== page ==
Kyle Mullen died of pneumonia hours after completing 'Hell Week' at BUD/S, the selection course for Navy SEAL candidates. US Navy photo by Petty Officer 1st Class Abe McNatt.
The Navy has launched a major review of the infamously difficult SEAL selection course, known as BUD/S, The New York Times reported. Navy officials have tasked an admiral with no ties to the special warfare community to investigate the program’s curriculum, medical procedures, and accusations of widespread drug use among students.
The investigation was ordered by outgoing vice chief of naval operations Adm. William K. Lescher, the Times reported, who ordered a report within 30 days.
The investigation appears to be the latest fallout in the death of Kyle Mullen, a former college football team captain who died at BUD/S — short for Basic Underwater Demolition/SEAL training — in February at the end of Hell Week, the traditional five-day crux of the program that keeps students awake and training for five straight days with almost no rest.
Mullen completed Hell Week but collapsed within hours with pneumonia. He filled a 32-ounce bottle with bloody spit in the hours after training, according to an autopsy obtained by Coffee or Die Magazine.
BUD/S training. US Navy photo.
Mullen’s mother, Regina. a New Jersey nurse, has been a vocal critic of the Navy since his death, giving TV and media interviews accusing BUD/S medical staff of ignoring her son’s medical condition and blaming leaders at BUD/S for causing his death. She told Coffee or Die that, in the days following her son’s death, she met the then-commander of BUD/S, Capt. Bradley Geary, in a hotel lobby in San Diego.
“I called him a murderer to his face,” she said.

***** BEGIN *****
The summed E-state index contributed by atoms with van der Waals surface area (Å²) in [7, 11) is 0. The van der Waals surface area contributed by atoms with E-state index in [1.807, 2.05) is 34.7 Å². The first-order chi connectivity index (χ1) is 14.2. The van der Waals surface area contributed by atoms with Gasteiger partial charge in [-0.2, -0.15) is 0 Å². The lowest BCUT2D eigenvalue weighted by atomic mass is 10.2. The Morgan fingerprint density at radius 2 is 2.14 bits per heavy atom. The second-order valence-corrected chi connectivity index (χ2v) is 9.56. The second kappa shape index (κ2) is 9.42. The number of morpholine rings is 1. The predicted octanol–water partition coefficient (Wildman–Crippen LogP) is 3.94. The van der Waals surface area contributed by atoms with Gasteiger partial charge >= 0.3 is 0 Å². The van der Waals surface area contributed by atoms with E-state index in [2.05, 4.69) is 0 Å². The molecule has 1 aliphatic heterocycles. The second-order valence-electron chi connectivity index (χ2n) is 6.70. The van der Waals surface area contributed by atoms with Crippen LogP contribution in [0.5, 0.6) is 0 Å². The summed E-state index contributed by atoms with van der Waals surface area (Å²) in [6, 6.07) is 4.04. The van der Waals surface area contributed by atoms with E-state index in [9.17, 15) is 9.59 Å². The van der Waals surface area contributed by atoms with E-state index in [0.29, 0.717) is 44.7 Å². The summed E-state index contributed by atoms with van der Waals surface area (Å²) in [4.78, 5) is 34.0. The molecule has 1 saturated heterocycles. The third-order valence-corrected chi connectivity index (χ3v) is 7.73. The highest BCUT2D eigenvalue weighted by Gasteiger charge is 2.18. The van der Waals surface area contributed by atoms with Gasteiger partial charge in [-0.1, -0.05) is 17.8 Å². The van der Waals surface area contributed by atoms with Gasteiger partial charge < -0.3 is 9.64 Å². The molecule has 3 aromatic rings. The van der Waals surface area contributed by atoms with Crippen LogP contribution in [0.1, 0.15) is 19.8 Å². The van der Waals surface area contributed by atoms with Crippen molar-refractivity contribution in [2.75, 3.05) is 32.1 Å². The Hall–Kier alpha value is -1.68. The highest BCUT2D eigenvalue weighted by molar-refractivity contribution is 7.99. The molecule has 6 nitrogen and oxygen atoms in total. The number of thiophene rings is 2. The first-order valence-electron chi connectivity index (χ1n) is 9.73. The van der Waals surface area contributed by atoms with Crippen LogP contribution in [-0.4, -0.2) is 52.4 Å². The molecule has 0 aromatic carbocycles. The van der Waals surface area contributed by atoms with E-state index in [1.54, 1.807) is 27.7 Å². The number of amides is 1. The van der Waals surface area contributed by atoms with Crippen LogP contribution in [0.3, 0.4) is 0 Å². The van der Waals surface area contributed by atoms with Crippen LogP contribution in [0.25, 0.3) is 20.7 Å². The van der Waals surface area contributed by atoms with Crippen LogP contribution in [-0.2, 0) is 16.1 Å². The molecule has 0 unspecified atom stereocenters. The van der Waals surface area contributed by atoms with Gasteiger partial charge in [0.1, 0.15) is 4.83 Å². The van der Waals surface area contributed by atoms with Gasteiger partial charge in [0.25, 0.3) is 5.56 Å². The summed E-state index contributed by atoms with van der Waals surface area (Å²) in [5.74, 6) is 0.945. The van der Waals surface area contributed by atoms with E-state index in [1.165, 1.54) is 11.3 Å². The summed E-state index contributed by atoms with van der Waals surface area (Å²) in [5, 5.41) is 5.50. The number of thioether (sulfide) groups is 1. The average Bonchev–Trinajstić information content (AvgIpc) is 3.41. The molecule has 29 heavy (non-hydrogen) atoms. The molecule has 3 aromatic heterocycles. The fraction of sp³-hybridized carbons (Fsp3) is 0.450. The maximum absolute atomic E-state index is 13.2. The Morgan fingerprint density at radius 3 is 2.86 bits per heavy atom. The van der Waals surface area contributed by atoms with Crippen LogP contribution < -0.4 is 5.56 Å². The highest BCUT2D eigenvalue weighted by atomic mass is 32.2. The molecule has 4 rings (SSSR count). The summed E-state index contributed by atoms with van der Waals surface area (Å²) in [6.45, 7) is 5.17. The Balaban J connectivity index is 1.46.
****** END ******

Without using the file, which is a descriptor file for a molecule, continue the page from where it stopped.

The Times report details a major drop in the pass rate at BUD/S, from the historical norm of about 25% to half of that since early 2021 or even, in a recent class, 7%. The drop in graduation rate, the Times said, coincides with the arrival of Geary and a tougher, less-constrained approach to training that he brought in.
Students at BUD/S are submerged by waves during “surf torture.” US Navy photo by Petty Officer 1st Class Abe McNatt.
In an August report by the Times, several former SEAL candidates or their family members detailed accusations of widespread use of performance-enhancing drugs at BUD/S.
However, Regina Mullen said she was told — and the Times appears to have confirmed — that a final report on Mullen’s death was due in August, but it was rejected by Navy officials who believed that it left blame for Mullen’s death on the candidate with little or no accountability for BUD/S officials who did not recognize or properly treat his medical conditions.
The report was scrapped “after top Navy leaders indicated that they thought the report placed too much blame on the sailor and not enough on failures in the SEALs,” the Times reported.
Matt White is a former senior editor for Coffee or Die Magazine. He was a pararescueman in the Air Force and the Alaska Air National Guard for eight years and has more than a decade of experience in daily and magazine journalism.
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